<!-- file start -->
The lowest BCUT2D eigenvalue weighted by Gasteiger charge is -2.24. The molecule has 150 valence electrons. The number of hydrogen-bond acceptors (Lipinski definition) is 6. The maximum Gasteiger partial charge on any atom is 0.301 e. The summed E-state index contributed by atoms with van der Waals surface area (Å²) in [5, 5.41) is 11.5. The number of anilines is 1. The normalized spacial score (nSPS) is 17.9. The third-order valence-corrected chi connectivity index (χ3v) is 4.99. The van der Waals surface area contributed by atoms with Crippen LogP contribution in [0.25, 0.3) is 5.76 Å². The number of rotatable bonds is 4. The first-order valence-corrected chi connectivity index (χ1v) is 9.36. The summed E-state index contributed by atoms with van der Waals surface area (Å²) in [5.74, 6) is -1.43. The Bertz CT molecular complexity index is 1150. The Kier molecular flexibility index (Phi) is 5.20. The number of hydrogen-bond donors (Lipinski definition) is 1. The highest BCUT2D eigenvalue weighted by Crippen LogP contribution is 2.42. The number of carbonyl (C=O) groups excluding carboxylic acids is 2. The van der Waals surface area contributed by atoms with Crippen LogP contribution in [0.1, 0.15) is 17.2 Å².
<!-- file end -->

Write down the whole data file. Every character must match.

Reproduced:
The lowest BCUT2D eigenvalue weighted by Gasteiger charge is -2.24. The molecule has 150 valence electrons. The number of hydrogen-bond acceptors (Lipinski definition) is 6. The maximum Gasteiger partial charge on any atom is 0.301 e. The summed E-state index contributed by atoms with van der Waals surface area (Å²) in [5, 5.41) is 11.5. The number of anilines is 1. The normalized spacial score (nSPS) is 17.9. The third-order valence-corrected chi connectivity index (χ3v) is 4.99. The van der Waals surface area contributed by atoms with Crippen LogP contribution in [0.25, 0.3) is 5.76 Å². The number of rotatable bonds is 4. The first-order valence-corrected chi connectivity index (χ1v) is 9.36. The summed E-state index contributed by atoms with van der Waals surface area (Å²) in [5.74, 6) is -1.43. The Bertz CT molecular complexity index is 1150. The Kier molecular flexibility index (Phi) is 5.20. The number of hydrogen-bond donors (Lipinski definition) is 1. The highest BCUT2D eigenvalue weighted by Crippen LogP contribution is 2.42. The number of carbonyl (C=O) groups excluding carboxylic acids is 2. The van der Waals surface area contributed by atoms with Crippen LogP contribution in [0.1, 0.15) is 17.2 Å².